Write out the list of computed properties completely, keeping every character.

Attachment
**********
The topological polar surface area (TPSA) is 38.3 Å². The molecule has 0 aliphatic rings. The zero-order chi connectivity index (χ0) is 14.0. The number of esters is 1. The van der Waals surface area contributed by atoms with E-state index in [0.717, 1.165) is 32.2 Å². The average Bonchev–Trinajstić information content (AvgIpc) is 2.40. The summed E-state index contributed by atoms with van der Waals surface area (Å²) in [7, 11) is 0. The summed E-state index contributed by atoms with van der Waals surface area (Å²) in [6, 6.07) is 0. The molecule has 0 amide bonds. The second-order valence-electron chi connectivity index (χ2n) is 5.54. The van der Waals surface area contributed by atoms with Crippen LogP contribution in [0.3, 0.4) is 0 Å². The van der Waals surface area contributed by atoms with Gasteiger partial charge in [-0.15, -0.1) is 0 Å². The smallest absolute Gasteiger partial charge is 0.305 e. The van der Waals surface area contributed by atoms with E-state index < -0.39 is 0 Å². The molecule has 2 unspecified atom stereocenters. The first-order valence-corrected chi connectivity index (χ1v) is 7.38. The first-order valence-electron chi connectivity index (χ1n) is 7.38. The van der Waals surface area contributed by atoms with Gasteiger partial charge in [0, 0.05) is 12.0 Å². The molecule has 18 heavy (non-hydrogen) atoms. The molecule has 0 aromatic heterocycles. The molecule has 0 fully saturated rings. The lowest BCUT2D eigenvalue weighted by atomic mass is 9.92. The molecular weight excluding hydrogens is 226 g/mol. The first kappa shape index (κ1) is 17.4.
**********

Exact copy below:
The topological polar surface area (TPSA) is 38.3 Å². The molecule has 0 aliphatic rings. The zero-order chi connectivity index (χ0) is 14.0. The number of esters is 1. The van der Waals surface area contributed by atoms with E-state index in [0.717, 1.165) is 32.2 Å². The average Bonchev–Trinajstić information content (AvgIpc) is 2.40. The summed E-state index contributed by atoms with van der Waals surface area (Å²) in [7, 11) is 0. The summed E-state index contributed by atoms with van der Waals surface area (Å²) in [6, 6.07) is 0. The molecule has 0 amide bonds. The second-order valence-electron chi connectivity index (χ2n) is 5.54. The van der Waals surface area contributed by atoms with Crippen LogP contribution in [0.3, 0.4) is 0 Å². The van der Waals surface area contributed by atoms with Gasteiger partial charge in [-0.15, -0.1) is 0 Å². The smallest absolute Gasteiger partial charge is 0.305 e. The van der Waals surface area contributed by atoms with E-state index < -0.39 is 0 Å². The molecule has 2 unspecified atom stereocenters. The first-order valence-corrected chi connectivity index (χ1v) is 7.38. The first-order valence-electron chi connectivity index (χ1n) is 7.38. The van der Waals surface area contributed by atoms with Gasteiger partial charge in [0, 0.05) is 12.0 Å². The molecule has 18 heavy (non-hydrogen) atoms. The molecule has 0 aromatic heterocycles. The molecule has 0 fully saturated rings. The lowest BCUT2D eigenvalue weighted by atomic mass is 9.92. The molecular weight excluding hydrogens is 226 g/mol. The first kappa shape index (κ1) is 17.4.